New Orleans, Mon Amour: Twenty Years of Writings from the City by Andrei Codrescu

A Short Review: New Orleans, Mon Amour: Twenty Years of Writings from the City by Andrei Codrescu (Algonquin, 2006)

During the holidays, I read Condrescu’s book. What I suspected would be a good read, delighted me as it turned into a great read. It is a collection of Condrescu’s writings about New Orleans. As usual with good books, I learned much more than I expected and intended to learn. The NPR commentator is a skilled writer and poet, and because I’ve heard him so often on NPR, I could almost hear his voice narrating the text. The diction is that of a poet, and the the allusions those of a careful student of history.

If you are attached emotionally to New Orleans, this is a book you will enjoy reading. Likely, just to list the quotations will require more than one post. Today, I wanted to lift some phrases from the inner jacket that describe the content of the book. In my future posts, I’ll list the books, the historical and cultural allusions and the phrases in the book that I found particularly interesting.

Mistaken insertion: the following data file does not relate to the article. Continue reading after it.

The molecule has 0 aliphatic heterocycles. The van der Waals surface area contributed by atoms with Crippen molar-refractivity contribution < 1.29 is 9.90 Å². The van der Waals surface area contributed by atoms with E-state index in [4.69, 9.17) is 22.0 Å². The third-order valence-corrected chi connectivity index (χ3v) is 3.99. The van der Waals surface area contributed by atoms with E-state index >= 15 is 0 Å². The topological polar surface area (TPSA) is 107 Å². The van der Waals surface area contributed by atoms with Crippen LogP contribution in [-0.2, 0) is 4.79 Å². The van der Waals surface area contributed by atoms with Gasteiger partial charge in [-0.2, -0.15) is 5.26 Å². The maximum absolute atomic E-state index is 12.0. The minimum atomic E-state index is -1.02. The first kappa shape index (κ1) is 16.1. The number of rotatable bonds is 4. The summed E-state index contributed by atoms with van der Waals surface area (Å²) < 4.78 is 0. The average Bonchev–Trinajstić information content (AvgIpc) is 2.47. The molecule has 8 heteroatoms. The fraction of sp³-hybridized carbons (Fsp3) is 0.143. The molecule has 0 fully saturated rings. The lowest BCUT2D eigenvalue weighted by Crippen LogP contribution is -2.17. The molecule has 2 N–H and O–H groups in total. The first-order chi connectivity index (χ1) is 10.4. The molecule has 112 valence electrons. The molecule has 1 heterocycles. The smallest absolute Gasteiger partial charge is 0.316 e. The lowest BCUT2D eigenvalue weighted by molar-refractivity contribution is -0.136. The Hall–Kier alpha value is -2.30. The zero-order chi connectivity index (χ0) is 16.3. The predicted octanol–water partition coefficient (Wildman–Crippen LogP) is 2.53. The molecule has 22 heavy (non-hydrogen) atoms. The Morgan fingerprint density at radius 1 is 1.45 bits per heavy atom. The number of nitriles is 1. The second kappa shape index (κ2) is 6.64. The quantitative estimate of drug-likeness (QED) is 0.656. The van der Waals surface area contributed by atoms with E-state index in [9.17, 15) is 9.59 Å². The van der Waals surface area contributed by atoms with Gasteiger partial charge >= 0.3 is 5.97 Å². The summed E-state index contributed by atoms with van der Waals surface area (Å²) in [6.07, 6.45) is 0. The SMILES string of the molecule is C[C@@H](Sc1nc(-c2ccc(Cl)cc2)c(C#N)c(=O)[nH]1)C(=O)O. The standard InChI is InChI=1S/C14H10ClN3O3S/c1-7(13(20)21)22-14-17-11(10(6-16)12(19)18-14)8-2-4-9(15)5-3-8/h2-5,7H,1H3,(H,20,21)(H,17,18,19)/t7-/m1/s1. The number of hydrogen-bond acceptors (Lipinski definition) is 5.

The book’s jacket says: “New Orleans has always been more fabulous than anywhere else.”  It is a city where “the official language is dreams. How apt that a refugee born in Transylvania found his home in a place where vampires roam the streets and voodoo queens live around the corner; where cemeteries are the most popular picnic spots, the ghost of poets, prostitutes and pirates are palpable, and jazz seeps out of clubs at all hours of the night in the french Quarter, where no one ever sleeps.”

In this collection of essays, Condrescu reveals how he “befriends artists, musicians, writers, and eccentrics of all persuasions and exposes the city’s underbelly of corruption . . . In teh fall of 2005 many New Orleanians had to leave their beloved city, but Andrei Condrescu makes it abundantly apparent why New Orleans will never leave them.”

As the New York Times Book Review says, “Condrescu manages to be brilliant and insightful, tough and seductive about American culture.”

After this read, I felt I understood the city and its occupants much better. I’ve had several signings in the New Orleans area–at Tisket-A-Tasket and Cabildo Bookstore in the French Quarter; Sam’s Clubs in Kenner, Metarie, Slidell, and Harvey;  the Barnes and Noble in Metarie; the Naval base in Algiers, and a few others.  My first trip to New Orleans was when I played bass with Johnny Oneal a few years back. We played at one of the Pontchahoula’s there, opening for Dr. John. It was a great and wild weekend. After reading this book, I realized that I was now one of the ones Condrescu wrote of who would always go back to New Orleans.  One day, like so many others, I might just go there and decide to never leave. New Orleans is the setting for my novel I’m working on called, Persephone’s Underground, so certainly more research awaits me.  Condrescu’s book was a spark, a push to complete the book and an insight to the things my novel and the characters in the novel lacked.